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Cheese that acts like meat

Delicious, meatless sausage seemed the stuff of fantasy for vegetarian Gianaclis Caldwell, but a soy-free, gluten-free solution surfaced in her subconscious.

“I literally had a dream about it,” says the cheesemaker and co-owner of Pholia Farm in Rogue River. “It’s a whole new category of cheese.”

Caldwell’s Cheesorizo, introduced about a year ago, crumbles like ground meat and tastes like sausage, but it contains only milk, vinegar, olive oil, salt and spices. It’s lower in fat than many meats but still high in protein, with the added benefit of calcium, she says. All three flavors, “fiesta,” Italian and sage, will be available for sampling at Saturday’s Oregon Cheese Festival in Central Point.

The 12th annual festival brings more than 30 local and regional specialty-foods businesses to one event. With the feel of an outdoors farmers market under large tents, the festival is set for 10 a.m. to 5 p.m. Saturday, March 19, at Rogue Creamery, 311 N. Front St., Central Point.

Caldwell’s is a familiar face at the festival. Her handcrafted goat cheeses made a splash in big-city cheese shops almost a decade ago and won some of the industry’s top awards.

“There’s a lot of value in the Oregon brand,” she says.

But Pholia has since curtailed shipments to metropolitan markets, producing only enough artisan cheeses to meet local demand. Cheese plates and salads at Larks restaurants in Medford and Ashland command almost all of Pholia’s portfolio: a half-dozen varieties of semihard, washed-rind cheese, as well as its flagship Pheta, aka Evans Creek Greek.

Cutting cheese production in half allowed Caldwell time to focus on Gia’s Cheesorizo while also writing and lecturing about cheesemaking and goat-herd management. Diminutive Nigerian dwarf goats yield high-fat milk suited to Pholia’s small batches of Old World-style cheese.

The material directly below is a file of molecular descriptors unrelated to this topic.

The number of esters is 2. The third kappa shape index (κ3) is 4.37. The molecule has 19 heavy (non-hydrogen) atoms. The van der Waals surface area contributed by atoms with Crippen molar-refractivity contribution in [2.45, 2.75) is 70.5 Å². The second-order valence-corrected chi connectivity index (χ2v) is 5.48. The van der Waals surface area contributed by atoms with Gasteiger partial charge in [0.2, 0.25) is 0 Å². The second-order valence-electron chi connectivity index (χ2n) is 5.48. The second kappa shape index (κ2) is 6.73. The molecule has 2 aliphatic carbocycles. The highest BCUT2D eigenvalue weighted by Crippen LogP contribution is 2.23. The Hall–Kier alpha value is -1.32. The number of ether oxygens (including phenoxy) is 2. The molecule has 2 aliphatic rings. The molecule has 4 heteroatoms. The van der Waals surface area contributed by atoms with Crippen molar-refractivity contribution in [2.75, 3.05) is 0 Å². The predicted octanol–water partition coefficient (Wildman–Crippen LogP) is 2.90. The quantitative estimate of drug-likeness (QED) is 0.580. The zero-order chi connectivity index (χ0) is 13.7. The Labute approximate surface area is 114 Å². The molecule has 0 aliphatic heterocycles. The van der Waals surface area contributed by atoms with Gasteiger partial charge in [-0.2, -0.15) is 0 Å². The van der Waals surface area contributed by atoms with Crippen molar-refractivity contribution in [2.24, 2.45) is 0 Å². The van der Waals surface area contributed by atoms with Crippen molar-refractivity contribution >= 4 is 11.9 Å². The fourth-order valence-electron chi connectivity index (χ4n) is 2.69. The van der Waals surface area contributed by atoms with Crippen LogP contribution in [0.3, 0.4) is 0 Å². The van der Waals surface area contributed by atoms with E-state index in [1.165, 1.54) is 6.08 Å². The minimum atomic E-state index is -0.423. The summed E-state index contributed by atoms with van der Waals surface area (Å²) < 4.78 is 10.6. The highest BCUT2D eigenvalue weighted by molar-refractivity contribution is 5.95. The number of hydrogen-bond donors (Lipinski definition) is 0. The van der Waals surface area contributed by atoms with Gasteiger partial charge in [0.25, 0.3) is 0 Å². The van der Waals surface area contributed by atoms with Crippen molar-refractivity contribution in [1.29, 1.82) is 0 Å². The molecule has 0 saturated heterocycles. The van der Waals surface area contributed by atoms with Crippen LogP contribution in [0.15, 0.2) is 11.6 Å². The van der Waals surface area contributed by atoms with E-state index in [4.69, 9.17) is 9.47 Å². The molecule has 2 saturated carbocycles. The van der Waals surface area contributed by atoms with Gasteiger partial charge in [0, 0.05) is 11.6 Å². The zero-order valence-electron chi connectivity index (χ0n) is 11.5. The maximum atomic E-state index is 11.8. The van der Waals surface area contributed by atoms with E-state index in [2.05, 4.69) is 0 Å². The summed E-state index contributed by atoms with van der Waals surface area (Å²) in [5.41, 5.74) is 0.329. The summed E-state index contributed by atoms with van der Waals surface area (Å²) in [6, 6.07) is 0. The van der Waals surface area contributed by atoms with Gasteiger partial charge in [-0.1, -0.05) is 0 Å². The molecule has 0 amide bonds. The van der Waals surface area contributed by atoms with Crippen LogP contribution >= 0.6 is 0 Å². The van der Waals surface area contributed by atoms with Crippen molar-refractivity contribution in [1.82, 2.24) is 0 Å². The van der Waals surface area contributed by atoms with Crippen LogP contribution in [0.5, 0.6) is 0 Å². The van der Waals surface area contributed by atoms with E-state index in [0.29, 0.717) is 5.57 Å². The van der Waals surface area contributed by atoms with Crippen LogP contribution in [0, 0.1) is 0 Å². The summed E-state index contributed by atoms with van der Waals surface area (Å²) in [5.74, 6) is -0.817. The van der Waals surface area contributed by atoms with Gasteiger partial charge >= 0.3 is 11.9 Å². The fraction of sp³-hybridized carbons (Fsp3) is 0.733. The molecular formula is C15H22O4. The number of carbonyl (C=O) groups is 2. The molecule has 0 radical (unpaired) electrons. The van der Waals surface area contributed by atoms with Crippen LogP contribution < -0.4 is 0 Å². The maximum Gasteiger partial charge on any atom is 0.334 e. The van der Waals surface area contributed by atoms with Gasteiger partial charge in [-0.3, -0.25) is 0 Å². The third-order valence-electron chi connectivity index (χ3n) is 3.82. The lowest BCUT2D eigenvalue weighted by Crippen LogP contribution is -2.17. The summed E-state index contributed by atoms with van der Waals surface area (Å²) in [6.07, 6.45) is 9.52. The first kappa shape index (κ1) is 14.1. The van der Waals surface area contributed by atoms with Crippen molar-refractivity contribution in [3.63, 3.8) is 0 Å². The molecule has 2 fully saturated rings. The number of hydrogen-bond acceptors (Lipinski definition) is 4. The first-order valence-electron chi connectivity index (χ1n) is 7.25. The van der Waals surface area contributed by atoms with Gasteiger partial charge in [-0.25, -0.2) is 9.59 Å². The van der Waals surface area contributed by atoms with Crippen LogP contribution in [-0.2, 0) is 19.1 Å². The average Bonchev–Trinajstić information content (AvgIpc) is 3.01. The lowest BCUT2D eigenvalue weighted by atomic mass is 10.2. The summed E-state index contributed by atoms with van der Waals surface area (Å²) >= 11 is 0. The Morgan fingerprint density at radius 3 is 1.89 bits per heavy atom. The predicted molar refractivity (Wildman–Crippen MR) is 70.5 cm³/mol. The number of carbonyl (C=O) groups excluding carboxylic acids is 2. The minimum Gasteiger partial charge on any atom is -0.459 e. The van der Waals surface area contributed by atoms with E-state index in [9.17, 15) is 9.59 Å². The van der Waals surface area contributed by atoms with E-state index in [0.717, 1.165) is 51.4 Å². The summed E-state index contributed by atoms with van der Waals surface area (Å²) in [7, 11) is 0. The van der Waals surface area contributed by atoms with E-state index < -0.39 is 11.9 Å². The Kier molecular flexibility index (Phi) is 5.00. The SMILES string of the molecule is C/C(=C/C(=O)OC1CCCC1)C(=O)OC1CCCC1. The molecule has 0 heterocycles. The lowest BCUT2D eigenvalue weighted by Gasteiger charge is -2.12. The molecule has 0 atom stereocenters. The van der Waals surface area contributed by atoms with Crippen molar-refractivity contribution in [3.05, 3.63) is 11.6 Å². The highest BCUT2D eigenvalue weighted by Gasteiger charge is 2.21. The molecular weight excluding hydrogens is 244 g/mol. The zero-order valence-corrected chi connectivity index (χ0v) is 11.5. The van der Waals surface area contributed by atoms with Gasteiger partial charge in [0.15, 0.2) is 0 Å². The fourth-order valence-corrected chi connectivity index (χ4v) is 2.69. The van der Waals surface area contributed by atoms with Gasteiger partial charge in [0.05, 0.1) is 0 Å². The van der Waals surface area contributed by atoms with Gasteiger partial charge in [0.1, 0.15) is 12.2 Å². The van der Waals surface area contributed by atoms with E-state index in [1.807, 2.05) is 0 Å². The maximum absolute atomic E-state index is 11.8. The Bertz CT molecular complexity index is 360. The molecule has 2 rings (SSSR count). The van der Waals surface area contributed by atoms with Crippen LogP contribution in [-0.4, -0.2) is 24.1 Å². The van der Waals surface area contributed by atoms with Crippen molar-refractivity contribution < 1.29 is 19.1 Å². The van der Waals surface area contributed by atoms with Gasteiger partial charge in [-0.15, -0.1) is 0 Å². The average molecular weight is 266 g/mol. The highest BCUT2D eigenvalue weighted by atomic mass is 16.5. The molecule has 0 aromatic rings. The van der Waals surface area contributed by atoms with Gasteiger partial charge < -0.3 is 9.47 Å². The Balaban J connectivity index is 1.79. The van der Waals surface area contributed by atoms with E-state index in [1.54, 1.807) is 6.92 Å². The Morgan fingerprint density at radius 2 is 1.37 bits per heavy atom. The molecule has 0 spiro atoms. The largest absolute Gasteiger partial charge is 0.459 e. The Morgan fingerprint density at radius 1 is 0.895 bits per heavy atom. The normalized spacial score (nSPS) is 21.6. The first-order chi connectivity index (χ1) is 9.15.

Umpqua brand cow’s milk is the main component of Cheesorizo, which Caldwell likens to Indian paneer or Mediterranean halloumi. The key to making cheese that won’t melt when cooked is to heat the milk to such a high temperature that it rearranges the proteins into clusters, says Caldwell.

“I’ve always loved paneer,” says Caldwell.

But unlike paneer and halloumi, Cheesorizo can’t be sliced or diced because of all the incorporated spices. The paprika, chili powder and other spices are sourced from Oregon Spice Co.

“You really do rely on spices a lot more,” she says of vegetarian cooking.

Absent from Cheesorizo’s ingredient list are sugar and artificial colors and flavors, prevalent in many meat substitutes, along with added water, which makes for a mushy finished product, instead of the crisp texture that Caldwell craved. Customers can’t believe that Cheesorizo’s color and flavor come only from natural seasonings, she says.

“Almost across the board, they can’t believe there’s not meat in it.”

Cheesorizo is available locally at Rogue Creamery’s Central Point cheese shop, Gooseberries Grocery in Grants Pass and Pholia’s farm store. It also has a promising — albeit small — presence in Eugene and Portland. Caldwell says she is using social media and other marketing strategies to raise Cheesorizo’s profile.

The meat substitute is prominent in tacos prepared at The Haul restaurant in Grants Pass. Combined with butternut squash and black beans in fall and winter, with zucchini and whole cumin seeds in summer, Cheesorizo lends a “filling aspect” that can be hard to achieve with vegetables alone, says co-owner Gabrielle Rysula.

“We love the flavor of it,” says Rysula. “It provides some more protein for the customers.”

Also available for purchase in The Haul’s prepared-foods case, Cheesorizo could be a “very easy no-brainer” addition to pasta, gnocchi or salad, says Rysula.

“It’s just really unique,” says the chef, who cooked for several years at a vegetable-oriented eatery in Chicago. “I honestly had never seen anything like it.”

Packaged in 6-ounce “chubs,” Cheesorizo is priced from $4.89 to $5.99. For more information, recipes and to buy online, see www.cheesorizo.com

Reach freelance writer Sarah Lemon at thewholedish@gmail.com.

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Cheesorizo is a vegetarian meat substitute that works well in tacos. Pictured here is 'fiesta' Cheesorizo, one of three variations made at Pholia Farm in Rogue River.
Patties of cheesorizo look like bulk sausage as they brown in a pan.